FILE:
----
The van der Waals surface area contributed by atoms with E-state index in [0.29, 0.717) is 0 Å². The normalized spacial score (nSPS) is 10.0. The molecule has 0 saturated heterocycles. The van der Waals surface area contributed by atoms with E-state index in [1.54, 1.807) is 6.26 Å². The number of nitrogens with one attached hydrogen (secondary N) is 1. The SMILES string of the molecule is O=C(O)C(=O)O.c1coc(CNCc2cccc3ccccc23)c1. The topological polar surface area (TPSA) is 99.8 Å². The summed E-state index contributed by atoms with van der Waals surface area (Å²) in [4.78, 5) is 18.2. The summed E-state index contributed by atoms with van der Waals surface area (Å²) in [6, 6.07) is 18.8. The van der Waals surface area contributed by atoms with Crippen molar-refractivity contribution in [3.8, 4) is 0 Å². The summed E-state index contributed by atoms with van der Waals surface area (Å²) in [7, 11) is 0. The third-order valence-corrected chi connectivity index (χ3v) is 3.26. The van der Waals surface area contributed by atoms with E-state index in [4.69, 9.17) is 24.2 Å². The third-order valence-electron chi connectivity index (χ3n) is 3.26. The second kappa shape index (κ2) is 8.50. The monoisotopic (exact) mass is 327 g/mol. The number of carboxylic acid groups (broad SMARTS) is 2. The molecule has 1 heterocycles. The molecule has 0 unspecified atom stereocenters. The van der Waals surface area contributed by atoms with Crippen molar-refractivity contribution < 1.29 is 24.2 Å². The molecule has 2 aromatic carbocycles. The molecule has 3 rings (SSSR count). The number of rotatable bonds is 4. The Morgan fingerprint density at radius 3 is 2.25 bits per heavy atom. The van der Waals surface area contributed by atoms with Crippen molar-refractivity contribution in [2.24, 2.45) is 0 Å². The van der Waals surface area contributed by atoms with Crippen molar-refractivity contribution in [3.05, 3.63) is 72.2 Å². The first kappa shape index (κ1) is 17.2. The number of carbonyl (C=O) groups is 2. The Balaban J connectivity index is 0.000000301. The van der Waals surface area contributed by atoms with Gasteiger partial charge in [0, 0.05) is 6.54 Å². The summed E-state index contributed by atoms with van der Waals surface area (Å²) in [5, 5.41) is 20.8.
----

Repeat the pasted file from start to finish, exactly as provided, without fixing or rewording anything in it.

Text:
The van der Waals surface area contributed by atoms with E-state index in [0.29, 0.717) is 0 Å². The normalized spacial score (nSPS) is 10.0. The molecule has 0 saturated heterocycles. The van der Waals surface area contributed by atoms with E-state index in [1.54, 1.807) is 6.26 Å². The number of nitrogens with one attached hydrogen (secondary N) is 1. The SMILES string of the molecule is O=C(O)C(=O)O.c1coc(CNCc2cccc3ccccc23)c1. The topological polar surface area (TPSA) is 99.8 Å². The summed E-state index contributed by atoms with van der Waals surface area (Å²) in [4.78, 5) is 18.2. The summed E-state index contributed by atoms with van der Waals surface area (Å²) in [6, 6.07) is 18.8. The van der Waals surface area contributed by atoms with Crippen molar-refractivity contribution in [3.8, 4) is 0 Å². The summed E-state index contributed by atoms with van der Waals surface area (Å²) in [7, 11) is 0. The third-order valence-corrected chi connectivity index (χ3v) is 3.26. The van der Waals surface area contributed by atoms with E-state index in [4.69, 9.17) is 24.2 Å². The third-order valence-electron chi connectivity index (χ3n) is 3.26. The second kappa shape index (κ2) is 8.50. The monoisotopic (exact) mass is 327 g/mol. The number of carboxylic acid groups (broad SMARTS) is 2. The molecule has 1 heterocycles. The molecule has 0 unspecified atom stereocenters. The van der Waals surface area contributed by atoms with Crippen molar-refractivity contribution < 1.29 is 24.2 Å². The molecule has 2 aromatic carbocycles. The molecule has 3 rings (SSSR count). The number of rotatable bonds is 4. The Morgan fingerprint density at radius 3 is 2.25 bits per heavy atom. The van der Waals surface area contributed by atoms with Crippen molar-refractivity contribution in [2.24, 2.45) is 0 Å². The van der Waals surface area contributed by atoms with Crippen molar-refractivity contribution in [3.05, 3.63) is 72.2 Å². The first kappa shape index (κ1) is 17.2. The number of carbonyl (C=O) groups is 2. The Balaban J connectivity index is 0.000000301. The van der Waals surface area contributed by atoms with Gasteiger partial charge in [0, 0.05) is 6.54 Å². The summed E-state index contributed by atoms with van der Waals surface area (Å²) in [5, 5.41) is 20.8.